With damage estimates to public property beginning at $110 million, the last thing Duluth and the North Shore needs is for tourists to stay home. Tom Robertson of MPR reports: “One of the hardest-hit places is the nearby tiny town of Thomson, just upstream from Jay Cooke State Park. Thomson is a favorite launch spot for kayaks and white water raft enthusiasts. The town had to be evacuated because of flooding. Mayor Lawrence St. Germain is worried about whether his town will recover. ‘We have no water, no sewer, no electricity, no phones,’ said St. Germain, who has lived in the community for 61 years. ‘We’re underwater.’ St. Germain said it will be a while before visitors will be able to come back to Thomson as state Highway 210 is washed out. … The tourism outlook isn’t all gloomy for communities hit by the floods. Visit Duluth, the city’s convention and visitor’s bureau, wants to make it clear that Duluth is open for business. Visit Duluth’s President and CEO Terry Mattson said the heavy rains and flooding damaged about 10 percent of the city’s roads and utilities infrastructure, mostly in residential areas, not places frequented by tourists. … According to University of Minnesota Duluth’s Large Lakes Observatory, the storm caused lake levels in Lake Superior to rise three to four inches, a remarkable amount of water.” Wow.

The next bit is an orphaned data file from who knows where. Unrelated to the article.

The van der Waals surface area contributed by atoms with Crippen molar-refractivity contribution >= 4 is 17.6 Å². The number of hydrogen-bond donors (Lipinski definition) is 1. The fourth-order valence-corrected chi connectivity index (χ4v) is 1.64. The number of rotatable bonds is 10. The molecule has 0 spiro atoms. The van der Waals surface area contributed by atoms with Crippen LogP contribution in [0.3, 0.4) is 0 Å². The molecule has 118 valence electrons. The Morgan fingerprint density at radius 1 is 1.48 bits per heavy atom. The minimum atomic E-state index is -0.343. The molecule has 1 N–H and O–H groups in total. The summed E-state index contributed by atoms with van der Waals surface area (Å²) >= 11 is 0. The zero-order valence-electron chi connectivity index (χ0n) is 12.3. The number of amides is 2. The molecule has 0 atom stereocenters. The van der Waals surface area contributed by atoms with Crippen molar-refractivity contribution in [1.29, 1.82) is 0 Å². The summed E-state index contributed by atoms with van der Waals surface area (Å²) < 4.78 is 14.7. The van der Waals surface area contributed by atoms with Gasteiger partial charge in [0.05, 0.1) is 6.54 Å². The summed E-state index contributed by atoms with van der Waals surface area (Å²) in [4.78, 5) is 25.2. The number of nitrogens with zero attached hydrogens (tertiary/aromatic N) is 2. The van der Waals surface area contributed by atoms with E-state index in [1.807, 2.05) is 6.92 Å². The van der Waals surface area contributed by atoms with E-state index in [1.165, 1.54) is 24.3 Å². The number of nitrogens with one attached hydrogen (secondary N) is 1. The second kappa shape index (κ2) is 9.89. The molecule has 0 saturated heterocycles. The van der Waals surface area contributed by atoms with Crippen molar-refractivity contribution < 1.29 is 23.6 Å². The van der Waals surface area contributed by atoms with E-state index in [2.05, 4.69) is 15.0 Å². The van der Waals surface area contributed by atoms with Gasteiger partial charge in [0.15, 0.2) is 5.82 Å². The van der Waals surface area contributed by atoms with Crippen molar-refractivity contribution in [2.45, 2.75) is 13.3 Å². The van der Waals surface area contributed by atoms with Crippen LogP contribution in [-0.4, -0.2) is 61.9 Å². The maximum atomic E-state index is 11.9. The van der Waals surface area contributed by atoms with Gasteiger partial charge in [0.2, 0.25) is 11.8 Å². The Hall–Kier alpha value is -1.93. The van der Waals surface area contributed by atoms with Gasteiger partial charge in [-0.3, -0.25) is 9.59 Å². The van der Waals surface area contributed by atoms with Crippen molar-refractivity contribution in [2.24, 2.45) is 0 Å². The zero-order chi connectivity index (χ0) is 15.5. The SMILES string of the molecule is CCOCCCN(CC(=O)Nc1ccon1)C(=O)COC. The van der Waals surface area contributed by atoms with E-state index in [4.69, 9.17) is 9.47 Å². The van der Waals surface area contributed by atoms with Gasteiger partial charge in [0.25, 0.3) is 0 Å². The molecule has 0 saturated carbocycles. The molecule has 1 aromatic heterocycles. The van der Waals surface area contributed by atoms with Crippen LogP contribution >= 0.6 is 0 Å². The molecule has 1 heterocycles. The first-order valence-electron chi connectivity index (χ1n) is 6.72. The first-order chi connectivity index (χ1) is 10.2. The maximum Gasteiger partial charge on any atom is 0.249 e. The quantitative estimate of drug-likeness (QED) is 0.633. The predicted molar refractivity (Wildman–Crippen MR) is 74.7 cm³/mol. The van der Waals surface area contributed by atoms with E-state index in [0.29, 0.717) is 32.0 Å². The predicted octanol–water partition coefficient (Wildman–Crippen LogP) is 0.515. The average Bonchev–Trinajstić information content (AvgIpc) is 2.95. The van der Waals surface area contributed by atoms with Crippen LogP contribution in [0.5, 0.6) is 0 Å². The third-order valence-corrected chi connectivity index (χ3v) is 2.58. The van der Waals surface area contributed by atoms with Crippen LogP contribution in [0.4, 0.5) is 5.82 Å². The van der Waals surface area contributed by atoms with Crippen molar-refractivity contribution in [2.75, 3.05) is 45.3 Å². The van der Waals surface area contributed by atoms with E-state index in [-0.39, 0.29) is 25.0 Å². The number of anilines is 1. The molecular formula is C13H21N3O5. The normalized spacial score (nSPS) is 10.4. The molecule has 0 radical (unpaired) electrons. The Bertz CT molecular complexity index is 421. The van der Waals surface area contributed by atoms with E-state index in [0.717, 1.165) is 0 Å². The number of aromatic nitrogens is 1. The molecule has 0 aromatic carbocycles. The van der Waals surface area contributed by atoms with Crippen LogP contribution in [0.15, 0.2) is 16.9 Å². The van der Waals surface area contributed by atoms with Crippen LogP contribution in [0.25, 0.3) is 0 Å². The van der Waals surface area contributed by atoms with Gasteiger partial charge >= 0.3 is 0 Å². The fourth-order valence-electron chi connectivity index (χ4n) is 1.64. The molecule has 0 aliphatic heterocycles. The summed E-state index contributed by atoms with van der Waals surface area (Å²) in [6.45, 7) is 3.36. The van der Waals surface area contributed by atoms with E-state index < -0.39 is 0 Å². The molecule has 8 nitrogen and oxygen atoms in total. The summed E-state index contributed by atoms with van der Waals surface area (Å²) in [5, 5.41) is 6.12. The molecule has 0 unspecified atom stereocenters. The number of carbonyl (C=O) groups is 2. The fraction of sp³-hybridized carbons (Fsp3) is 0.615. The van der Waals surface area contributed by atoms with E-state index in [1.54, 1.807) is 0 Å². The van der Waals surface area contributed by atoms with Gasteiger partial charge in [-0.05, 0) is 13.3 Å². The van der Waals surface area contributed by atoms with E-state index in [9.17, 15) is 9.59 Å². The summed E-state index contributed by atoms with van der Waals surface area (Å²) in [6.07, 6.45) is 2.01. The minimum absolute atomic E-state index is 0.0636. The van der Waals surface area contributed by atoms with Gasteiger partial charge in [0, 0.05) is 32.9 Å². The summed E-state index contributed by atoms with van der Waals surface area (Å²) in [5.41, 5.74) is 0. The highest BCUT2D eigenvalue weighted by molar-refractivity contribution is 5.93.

At the PiPress, Dennis Lien checks out the aftermath, saying: “As authorities assessed damage, [Gov. Mark] Dayton said state — and most likely federal — resources will be available. He said a special legislative session is also possible to respond to the crisis. … The National Weather Service said official rainfall totals show 7.2 inches fell in Duluth Tuesday and Wednesday, breaking a two-day record set in July 1909. There were reports of up to 10 inches of rain in some areas of the hillside city, whose numerous small streams became raging rivers as the storm water raced toward the lake. … Jay Cooke State Park southeast of Cloquet likely will be closed until mid-July, according to the Minnesota Department of Natural Resources. Among other problems, the park’s landmark swing bridge was washed out. … Despite the cleanup ahead, St. Louis County Commissioner Keith Nelson said that as the Independence Day holiday looms, officials want tourists to know the region is open for business. Travelers heading to the North Shore can expect obstacles, but a little creativity should get them there, a state official said. ‘We believe that everything is accessible,’ said Beth Petrowske, the state Department of Transportation’s public affairs coordinator for northeastern Minnesota.”